Thursday, April 5, 2012

The Tax Hike Election of 2012

Obama and the Democrats think the promise of higher taxes will be a winner for them this year.

Barack Obama was a very effective candidate for president in 2007 and 2008. He was not very good at actually being president. So it was understandable when about one year ago Obama quit trying to be president and once again focused on campaigning for president. He returned to his comfort zone.

It was one of the shorter presidencies. Not quite William Henry Harrison territory, but closer to a congressional term. His campaign for re-election will last longer than his 2009 and 2010 effort to fill the chair behind the Resolute desk.

The yearlong drama in 2011 over the debt ceiling increase, the 2012 State of the Union address, and the Obama administration's "budgets" were not about governing. They were campaign slogans. Longer versions of "hope and change."

Traditionally, politicians of the left have worked to focus the electorate on the benefits of more government spending, all while making every effort to hide the costs of that spending—higher taxes—by placing tax increases as far from voters' minds and Election Day as possible. Many governors campaign promising not to raise taxes and then do just that early in their terms, so as to have the tax hike four years distant when re-election rolls around. This was President Clinton's strategy when he raised taxes in 1993 and then spent the swag through the 1996 election.

It was always a pleasant fantasy for conservatives that, by moving Election Day to April 15 or tax day to the first Tuesday in November, they could force Americans to notice the actual costs of government over the siren song of "free" programs. Illinois congressman Phil Crane regularly introduced legislation to do just this.

Barack Obama appeared to be following the traditional strategy, separating the pain of taxes from the political joys of spending, when the Democrats passed Obamacare in March 2010. Most of the taxes to pay for it do not kick in until after the upcoming election.

It was Obama's foul luck that Americans decided to hold their first negative referendum on government spending in 2010. Tea Party–reinforced Republican voters did not wait for the coming higher taxes to punish Obama, Reid, and Pelosi.

But the delayed Obamacare taxes are just one in a bevy of hikes on the horizon. Without congressional action, the 2001 and 2003 Bush-era tax cuts will expire at the end of the year, and the Alternative Minimum Tax "patch," the research and development tax credit, and the second annual FICA tax holiday will all lapse. If Obama is re-elected, he can simply veto any Republican effort to extend these tax cuts, and on January 1, 2013, the marriage penalty returns, the capital gains tax jumps from 15 to 23.8 percent, the tax on dividends rises from 15 to 43.4 percent, the top individual tax rate increases from 35 to 43.4 percent (Clinton's 39.6 percent plus the Obamacare tax of 3.8 percent), the Social Security payroll tax paid directly by workers jumps from 4.2 percent to 6.2 percent, and the death tax jumps from 35 percent to 55 percent on lifetime savings greater than $1 million (not today's $10 million exemption). The end of the Alternative Minimum Tax patch means the tax, enacted in 1969 to punish 155 rich Americans, will instead hit 30 million families.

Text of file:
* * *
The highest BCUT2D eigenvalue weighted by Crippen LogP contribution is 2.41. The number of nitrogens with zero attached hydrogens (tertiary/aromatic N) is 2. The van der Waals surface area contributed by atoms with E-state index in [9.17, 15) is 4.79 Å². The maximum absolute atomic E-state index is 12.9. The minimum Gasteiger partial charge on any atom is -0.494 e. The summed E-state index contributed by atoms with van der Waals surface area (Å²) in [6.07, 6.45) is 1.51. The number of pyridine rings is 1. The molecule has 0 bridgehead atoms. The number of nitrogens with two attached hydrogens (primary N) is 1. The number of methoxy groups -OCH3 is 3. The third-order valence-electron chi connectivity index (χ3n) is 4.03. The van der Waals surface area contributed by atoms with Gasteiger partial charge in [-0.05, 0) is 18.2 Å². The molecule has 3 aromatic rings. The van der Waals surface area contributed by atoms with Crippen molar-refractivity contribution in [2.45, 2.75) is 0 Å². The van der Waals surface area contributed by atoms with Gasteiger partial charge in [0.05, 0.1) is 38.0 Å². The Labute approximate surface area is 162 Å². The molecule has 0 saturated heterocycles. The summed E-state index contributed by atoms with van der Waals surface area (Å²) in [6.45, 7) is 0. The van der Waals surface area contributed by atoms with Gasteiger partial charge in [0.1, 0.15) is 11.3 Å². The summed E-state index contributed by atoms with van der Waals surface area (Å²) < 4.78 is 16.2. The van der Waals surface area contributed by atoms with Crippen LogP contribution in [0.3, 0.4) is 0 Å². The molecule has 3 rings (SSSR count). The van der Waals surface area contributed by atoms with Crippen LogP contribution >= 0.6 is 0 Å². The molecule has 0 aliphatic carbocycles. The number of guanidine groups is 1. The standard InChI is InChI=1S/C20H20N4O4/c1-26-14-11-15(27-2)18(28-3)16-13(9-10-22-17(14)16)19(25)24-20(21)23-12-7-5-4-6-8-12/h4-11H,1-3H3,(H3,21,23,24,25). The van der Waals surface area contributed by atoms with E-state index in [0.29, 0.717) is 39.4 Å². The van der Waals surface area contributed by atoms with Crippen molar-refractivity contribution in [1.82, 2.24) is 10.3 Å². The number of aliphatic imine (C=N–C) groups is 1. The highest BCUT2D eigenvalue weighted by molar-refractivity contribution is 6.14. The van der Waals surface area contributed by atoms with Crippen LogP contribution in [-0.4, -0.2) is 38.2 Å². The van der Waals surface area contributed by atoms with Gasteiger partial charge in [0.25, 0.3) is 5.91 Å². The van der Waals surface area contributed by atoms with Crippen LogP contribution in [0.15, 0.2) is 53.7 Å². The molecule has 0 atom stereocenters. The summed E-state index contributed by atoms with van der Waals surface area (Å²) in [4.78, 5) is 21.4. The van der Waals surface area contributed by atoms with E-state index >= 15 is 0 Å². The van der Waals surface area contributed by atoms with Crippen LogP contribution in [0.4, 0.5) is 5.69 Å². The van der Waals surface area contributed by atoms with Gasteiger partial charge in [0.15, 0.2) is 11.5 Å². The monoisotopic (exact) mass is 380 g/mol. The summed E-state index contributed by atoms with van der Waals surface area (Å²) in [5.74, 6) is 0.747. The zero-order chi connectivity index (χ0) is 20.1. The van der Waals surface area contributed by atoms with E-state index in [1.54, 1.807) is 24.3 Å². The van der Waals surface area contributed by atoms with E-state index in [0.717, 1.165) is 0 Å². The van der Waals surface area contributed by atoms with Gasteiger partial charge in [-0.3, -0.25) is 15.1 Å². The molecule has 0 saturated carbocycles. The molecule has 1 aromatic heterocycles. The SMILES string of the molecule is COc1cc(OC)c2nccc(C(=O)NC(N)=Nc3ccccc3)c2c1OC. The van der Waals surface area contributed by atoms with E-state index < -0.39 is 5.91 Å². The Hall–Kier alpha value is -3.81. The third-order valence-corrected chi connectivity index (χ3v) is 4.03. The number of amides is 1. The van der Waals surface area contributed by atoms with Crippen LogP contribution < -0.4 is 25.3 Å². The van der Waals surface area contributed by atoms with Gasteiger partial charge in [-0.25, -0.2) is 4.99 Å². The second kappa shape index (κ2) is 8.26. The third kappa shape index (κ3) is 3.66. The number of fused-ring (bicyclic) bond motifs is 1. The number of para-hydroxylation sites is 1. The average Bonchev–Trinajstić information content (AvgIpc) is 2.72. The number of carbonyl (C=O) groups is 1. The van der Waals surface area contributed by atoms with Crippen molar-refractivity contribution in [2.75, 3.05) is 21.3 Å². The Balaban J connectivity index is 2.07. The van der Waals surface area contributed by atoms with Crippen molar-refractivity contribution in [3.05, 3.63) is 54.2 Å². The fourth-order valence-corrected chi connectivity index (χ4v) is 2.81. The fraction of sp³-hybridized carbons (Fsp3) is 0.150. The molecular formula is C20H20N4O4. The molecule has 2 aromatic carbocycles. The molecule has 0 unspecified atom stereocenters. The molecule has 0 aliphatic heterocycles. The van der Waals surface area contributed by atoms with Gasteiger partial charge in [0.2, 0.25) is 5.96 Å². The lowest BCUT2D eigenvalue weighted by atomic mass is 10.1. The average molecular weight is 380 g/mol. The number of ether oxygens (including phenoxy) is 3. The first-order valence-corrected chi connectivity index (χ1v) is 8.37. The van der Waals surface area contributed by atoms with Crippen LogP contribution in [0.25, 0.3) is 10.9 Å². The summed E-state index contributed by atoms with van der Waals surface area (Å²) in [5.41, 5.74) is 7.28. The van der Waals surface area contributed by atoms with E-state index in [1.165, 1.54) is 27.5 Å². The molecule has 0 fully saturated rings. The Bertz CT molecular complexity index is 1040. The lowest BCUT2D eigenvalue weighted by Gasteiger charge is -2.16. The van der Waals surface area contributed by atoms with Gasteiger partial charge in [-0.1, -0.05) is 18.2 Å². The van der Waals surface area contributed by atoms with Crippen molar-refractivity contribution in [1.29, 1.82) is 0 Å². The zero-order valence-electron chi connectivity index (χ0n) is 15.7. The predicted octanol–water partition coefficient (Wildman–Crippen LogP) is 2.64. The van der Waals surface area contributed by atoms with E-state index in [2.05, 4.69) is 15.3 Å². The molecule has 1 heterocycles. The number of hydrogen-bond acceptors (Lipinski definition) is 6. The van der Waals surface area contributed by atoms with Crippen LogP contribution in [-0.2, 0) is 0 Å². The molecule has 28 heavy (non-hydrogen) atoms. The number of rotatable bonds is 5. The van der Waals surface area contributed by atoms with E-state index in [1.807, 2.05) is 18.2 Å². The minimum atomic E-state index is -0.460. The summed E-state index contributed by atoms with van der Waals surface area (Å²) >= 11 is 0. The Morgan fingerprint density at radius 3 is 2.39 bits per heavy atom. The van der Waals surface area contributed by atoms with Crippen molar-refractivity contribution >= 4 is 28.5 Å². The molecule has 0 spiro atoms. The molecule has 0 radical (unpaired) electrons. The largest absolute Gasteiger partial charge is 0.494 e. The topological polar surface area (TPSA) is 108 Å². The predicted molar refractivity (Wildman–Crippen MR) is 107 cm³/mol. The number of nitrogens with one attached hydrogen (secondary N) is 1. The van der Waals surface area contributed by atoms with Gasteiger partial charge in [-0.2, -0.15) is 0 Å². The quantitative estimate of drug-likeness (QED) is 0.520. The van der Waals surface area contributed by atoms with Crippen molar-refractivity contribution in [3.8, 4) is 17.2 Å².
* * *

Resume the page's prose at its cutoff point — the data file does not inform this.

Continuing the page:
A re-elected Obama could raise taxes by $500 billion in 2013 and $5 trillion over the decade simply by vetoing Republican efforts to extend or make permanent today's lower rates.

This makes the 2012 election about taxes: big time.

THE DEMOCRATIC PARTY—which swore it learned its lesson on taxes in 1978, when the tsunami of tax revolts began in California with Proposition 13; and then again when the unthinkable happened, and Ronald Reagan won the presidency in 1980 campaigning on supply-side tax-rate reduction; and then again in 1984, when Walter Mondale inexplicably lost the presidency after he announced at the party's convention that he would raise taxes; and again when George Bush won in 1988 simply stating "No new taxes"; and again in 1994 when Clinton's tax hikes brought the first Republican House and Senate since 1952; and again in 2000 when even George W. Bush, promising lower taxes, defeated candidate-for-life Al Gore—this same party has now convinced itself that focusing on taxation, specifically promising to raise taxes on the rich, is a vote-winning strategy.

Senator Charles Schumer (D-NY), who spent 2008 promising Wall Street that despite everything Obama said, Schumer would never really let the capital gains tax increase, has now announced his belief that, "The tax issue, for the first time in decades, has flipped so Democrats actually have the high ground."

The Democrats just spent 2010 losing control of the House of Representatives, and losing six races for Senate, six for governor, and 711 for state legislator in reaction to their higher levels of government spending.

Scott Rasmussen, co-founder of ESPN and now president of Rasmussen Reports, has been polling these issues for 18 years and recently published The People's Money, a book on how Americans view government spending and taxation. His data suggest the Democrats have chosen "unwisely."

In April 2011, Rasmussen found that 64 percent of Americans believed the U.S. was "overtaxed." Gallup and Harris polling from 1996 to 2006 asked Americans if their own federal tax payment was too high, about right, or too low. An average of more than 60 percent said "too high." Usually just 1 or 2 percent said "too low," though that figure spiked in 2004 to all of 3 percent.

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